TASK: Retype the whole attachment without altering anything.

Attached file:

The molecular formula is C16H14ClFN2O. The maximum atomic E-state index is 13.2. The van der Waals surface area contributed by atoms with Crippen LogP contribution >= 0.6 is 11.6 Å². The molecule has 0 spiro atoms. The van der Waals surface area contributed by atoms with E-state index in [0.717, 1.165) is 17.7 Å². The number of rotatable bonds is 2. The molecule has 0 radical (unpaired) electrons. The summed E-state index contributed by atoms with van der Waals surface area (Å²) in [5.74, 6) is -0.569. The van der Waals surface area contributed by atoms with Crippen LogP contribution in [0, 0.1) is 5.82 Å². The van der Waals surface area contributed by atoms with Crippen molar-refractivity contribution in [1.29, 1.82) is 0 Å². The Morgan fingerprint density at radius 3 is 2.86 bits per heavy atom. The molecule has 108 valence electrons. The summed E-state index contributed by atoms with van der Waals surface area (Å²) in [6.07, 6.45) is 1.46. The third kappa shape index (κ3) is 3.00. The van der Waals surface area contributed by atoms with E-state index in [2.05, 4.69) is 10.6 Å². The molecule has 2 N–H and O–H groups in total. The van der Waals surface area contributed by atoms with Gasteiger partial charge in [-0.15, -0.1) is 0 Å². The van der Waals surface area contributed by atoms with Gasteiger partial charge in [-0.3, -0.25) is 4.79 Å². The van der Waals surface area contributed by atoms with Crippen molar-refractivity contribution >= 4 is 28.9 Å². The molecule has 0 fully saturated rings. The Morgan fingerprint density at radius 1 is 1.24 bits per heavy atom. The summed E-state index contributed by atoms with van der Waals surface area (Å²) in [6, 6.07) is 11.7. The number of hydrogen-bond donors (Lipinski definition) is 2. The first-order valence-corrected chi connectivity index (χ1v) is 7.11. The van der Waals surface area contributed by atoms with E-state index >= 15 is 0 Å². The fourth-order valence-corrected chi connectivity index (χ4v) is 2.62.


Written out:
The molecular formula is C16H14ClFN2O. The maximum atomic E-state index is 13.2. The van der Waals surface area contributed by atoms with Crippen LogP contribution >= 0.6 is 11.6 Å². The molecule has 0 spiro atoms. The van der Waals surface area contributed by atoms with E-state index in [0.717, 1.165) is 17.7 Å². The number of rotatable bonds is 2. The molecule has 0 radical (unpaired) electrons. The summed E-state index contributed by atoms with van der Waals surface area (Å²) in [5.74, 6) is -0.569. The van der Waals surface area contributed by atoms with Crippen LogP contribution in [0, 0.1) is 5.82 Å². The van der Waals surface area contributed by atoms with Crippen molar-refractivity contribution in [1.29, 1.82) is 0 Å². The Morgan fingerprint density at radius 3 is 2.86 bits per heavy atom. The molecule has 108 valence electrons. The summed E-state index contributed by atoms with van der Waals surface area (Å²) in [6.07, 6.45) is 1.46. The third kappa shape index (κ3) is 3.00. The van der Waals surface area contributed by atoms with E-state index in [2.05, 4.69) is 10.6 Å². The molecule has 2 N–H and O–H groups in total. The van der Waals surface area contributed by atoms with Gasteiger partial charge in [-0.15, -0.1) is 0 Å². The van der Waals surface area contributed by atoms with Gasteiger partial charge in [-0.3, -0.25) is 4.79 Å². The van der Waals surface area contributed by atoms with Crippen molar-refractivity contribution >= 4 is 28.9 Å². The molecule has 0 fully saturated rings. The Morgan fingerprint density at radius 1 is 1.24 bits per heavy atom. The summed E-state index contributed by atoms with van der Waals surface area (Å²) in [6, 6.07) is 11.7. The number of hydrogen-bond donors (Lipinski definition) is 2. The first-order valence-corrected chi connectivity index (χ1v) is 7.11. The van der Waals surface area contributed by atoms with E-state index >= 15 is 0 Å². The fourth-order valence-corrected chi connectivity index (χ4v) is 2.62.